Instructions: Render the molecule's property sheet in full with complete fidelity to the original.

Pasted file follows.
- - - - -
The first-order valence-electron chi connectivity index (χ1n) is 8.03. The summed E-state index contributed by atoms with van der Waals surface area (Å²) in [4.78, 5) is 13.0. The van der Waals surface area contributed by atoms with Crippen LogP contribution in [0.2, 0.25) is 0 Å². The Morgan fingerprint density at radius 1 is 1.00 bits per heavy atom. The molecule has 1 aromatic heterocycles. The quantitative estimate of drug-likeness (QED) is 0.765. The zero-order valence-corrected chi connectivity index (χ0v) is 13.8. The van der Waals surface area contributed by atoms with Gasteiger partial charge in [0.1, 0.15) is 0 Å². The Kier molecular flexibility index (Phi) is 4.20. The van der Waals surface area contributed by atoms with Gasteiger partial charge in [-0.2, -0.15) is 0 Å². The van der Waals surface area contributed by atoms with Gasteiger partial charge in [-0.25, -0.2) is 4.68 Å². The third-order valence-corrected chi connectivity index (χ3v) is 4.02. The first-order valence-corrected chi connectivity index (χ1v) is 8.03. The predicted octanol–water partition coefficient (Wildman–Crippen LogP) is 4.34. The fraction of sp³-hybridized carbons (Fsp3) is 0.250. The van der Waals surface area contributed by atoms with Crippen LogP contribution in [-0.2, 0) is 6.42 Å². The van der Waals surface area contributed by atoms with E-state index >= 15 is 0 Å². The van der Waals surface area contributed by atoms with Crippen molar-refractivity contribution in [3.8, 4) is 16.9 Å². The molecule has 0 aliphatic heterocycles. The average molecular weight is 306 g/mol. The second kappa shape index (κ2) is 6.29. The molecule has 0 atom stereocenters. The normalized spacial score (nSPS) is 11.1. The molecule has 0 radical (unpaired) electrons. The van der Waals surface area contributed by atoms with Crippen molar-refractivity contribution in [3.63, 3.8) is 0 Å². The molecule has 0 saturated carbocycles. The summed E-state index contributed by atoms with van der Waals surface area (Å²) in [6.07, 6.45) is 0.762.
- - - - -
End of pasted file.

The first-order valence-electron chi connectivity index (χ1n) is 8.03. The summed E-state index contributed by atoms with van der Waals surface area (Å²) in [4.78, 5) is 13.0. The van der Waals surface area contributed by atoms with Crippen LogP contribution in [0.2, 0.25) is 0 Å². The Morgan fingerprint density at radius 1 is 1.00 bits per heavy atom. The molecule has 1 aromatic heterocycles. The quantitative estimate of drug-likeness (QED) is 0.765. The zero-order valence-corrected chi connectivity index (χ0v) is 13.8. The van der Waals surface area contributed by atoms with Gasteiger partial charge in [0.1, 0.15) is 0 Å². The Kier molecular flexibility index (Phi) is 4.20. The van der Waals surface area contributed by atoms with Gasteiger partial charge in [-0.2, -0.15) is 0 Å². The van der Waals surface area contributed by atoms with Gasteiger partial charge in [-0.25, -0.2) is 4.68 Å². The third-order valence-corrected chi connectivity index (χ3v) is 4.02. The first-order valence-corrected chi connectivity index (χ1v) is 8.03. The predicted octanol–water partition coefficient (Wildman–Crippen LogP) is 4.34. The fraction of sp³-hybridized carbons (Fsp3) is 0.250. The van der Waals surface area contributed by atoms with Crippen LogP contribution in [-0.2, 0) is 6.42 Å². The van der Waals surface area contributed by atoms with E-state index >= 15 is 0 Å². The van der Waals surface area contributed by atoms with Crippen molar-refractivity contribution in [3.8, 4) is 16.9 Å². The molecule has 0 aliphatic heterocycles. The average molecular weight is 306 g/mol. The second kappa shape index (κ2) is 6.29. The molecule has 0 atom stereocenters. The normalized spacial score (nSPS) is 11.1. The molecule has 0 radical (unpaired) electrons. The van der Waals surface area contributed by atoms with Crippen molar-refractivity contribution in [3.63, 3.8) is 0 Å². The molecule has 0 saturated carbocycles. The summed E-state index contributed by atoms with van der Waals surface area (Å²) in [6.07, 6.45) is 0.762.